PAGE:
“BoP” is a central concept in neorealist theory. Within a balance of power system, a state may choose to engage in either balancing or bandwagoning behavior. In a time of war, the decision to balance or to bandwagon may well determine the survival of the state.

Preserving the balance of power as a conscious goal of foreign policy, though certainly known in the ancient world, resurfaced in post-medieval Europe among the Italian city states in the 15th century. Francesco Sforza, Duke of Milan, was the first ruler to actively pursue such a policy, though historians have generally (and incorrectly) attributed the innovation to the Medici rulers of Florence whose praises were sung by the well-known Florentine writers Niccolò Machiavelli and Francesco Guicciardini.

Universalism, which was the dominant direction of European international relations prior to the Peace of Westphalia, gave way to the doctrine of the balance of power. The term gained significance after the Treaty of Utrecht in 1713, where it was specifically mentioned.

It was not until the beginning of the 17th century, when the science of international law assumed the discipline of structure, in the hands of Grotius and his successors, that the theory of the balance of power was formulated as a fundamental principle of diplomacy. In accordance with this new discipline, the European states formed a sort of federal community, the fundamental condition of which was the preservation of a ‘balance of power, i.e. such a disposition of things that no one state, or potentate, should be able absolutely to predominate and prescribe laws to the rest. And, since all were equally interested in this settlement, it was held to be the interest, the right, and the duty of every power to interfere, even by force of arms, when any of the conditions of this settlement were infringed upon, or assailed by, any other member of the community.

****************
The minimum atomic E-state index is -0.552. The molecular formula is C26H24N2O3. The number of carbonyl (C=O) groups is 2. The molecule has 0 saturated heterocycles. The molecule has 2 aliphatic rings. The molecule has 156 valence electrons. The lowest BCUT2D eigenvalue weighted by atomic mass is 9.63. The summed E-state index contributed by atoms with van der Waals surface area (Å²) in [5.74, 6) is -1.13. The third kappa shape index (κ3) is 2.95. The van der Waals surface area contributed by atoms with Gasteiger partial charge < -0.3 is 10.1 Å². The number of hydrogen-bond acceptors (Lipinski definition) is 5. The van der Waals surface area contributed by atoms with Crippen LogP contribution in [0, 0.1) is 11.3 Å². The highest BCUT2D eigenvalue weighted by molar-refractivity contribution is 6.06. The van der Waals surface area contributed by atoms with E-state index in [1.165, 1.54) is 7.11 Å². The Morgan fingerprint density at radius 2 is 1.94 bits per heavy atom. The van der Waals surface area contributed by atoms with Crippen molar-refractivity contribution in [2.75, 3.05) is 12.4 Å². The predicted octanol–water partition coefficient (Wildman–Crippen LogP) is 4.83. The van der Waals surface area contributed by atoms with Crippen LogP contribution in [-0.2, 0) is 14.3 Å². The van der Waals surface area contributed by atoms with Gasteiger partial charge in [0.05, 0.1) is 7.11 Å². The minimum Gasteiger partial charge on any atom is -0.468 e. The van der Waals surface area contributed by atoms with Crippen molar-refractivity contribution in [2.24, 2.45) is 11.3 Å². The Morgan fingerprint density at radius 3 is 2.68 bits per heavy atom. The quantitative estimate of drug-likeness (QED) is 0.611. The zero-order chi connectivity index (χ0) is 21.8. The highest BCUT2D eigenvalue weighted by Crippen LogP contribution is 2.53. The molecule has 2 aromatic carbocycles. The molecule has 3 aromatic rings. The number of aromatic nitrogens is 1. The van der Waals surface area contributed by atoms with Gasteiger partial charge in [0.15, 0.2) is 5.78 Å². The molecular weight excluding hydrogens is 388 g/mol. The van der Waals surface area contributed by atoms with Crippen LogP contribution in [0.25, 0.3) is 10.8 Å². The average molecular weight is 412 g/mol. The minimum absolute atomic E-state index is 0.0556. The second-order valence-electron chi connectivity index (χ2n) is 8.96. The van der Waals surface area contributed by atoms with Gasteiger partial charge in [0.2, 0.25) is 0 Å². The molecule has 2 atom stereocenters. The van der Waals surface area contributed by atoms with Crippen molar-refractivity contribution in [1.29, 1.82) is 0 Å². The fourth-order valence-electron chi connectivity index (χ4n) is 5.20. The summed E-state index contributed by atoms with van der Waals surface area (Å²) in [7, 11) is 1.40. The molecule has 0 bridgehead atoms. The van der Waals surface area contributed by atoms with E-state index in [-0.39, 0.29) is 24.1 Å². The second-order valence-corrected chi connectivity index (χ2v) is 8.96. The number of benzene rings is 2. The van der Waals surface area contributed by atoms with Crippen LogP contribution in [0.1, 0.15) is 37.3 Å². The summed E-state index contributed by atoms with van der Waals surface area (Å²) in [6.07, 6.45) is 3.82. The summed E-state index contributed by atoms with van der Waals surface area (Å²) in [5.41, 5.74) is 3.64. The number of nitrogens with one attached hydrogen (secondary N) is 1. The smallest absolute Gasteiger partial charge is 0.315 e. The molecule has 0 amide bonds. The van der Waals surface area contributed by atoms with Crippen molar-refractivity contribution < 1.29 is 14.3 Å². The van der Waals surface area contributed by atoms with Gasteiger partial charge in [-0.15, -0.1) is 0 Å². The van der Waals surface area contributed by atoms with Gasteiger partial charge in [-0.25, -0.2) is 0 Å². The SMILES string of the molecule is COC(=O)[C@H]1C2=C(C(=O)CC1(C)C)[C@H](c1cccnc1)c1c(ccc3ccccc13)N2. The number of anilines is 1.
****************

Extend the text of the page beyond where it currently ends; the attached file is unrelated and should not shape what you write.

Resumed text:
This ‘balance of power’ principle, once formulated, became an axiom of political science. Fénelon, in his Instructions, impressed the axiom upon the young Louis, duc de Bourgogne. Frederick the Great, in his Anti-Machiavel, proclaimed the ‘balance of power’ principle to the world. In 1806, Friedrich von Gentz re-stated it with admirable clarity, in Fragments on the Balance of Power.

The principle formed the basis of the coalitions against Louis XIV and Napoleon, and the occasion, or the excuse, for most of the wars which Europe experienced between the Peace of Westphalia (1648) and the Congress of Vienna (1814), especially from the British vantage point (including, in part, World War I).

During the greater part of the 19th century, the series of national upheavals which remodelled the map of Europe obscured the balance of power. Yet, it underlay all the efforts of diplomacy to stay, or to direct, the elemental forces let loose by the French Revolution. In the revolution’s aftermath, with the restoration of comparative calm, the principle once more emerged as the operative motive for the various political alliances, of which the ostensible object was the preservation of peace.

Balance of power

Balance of power in international

relations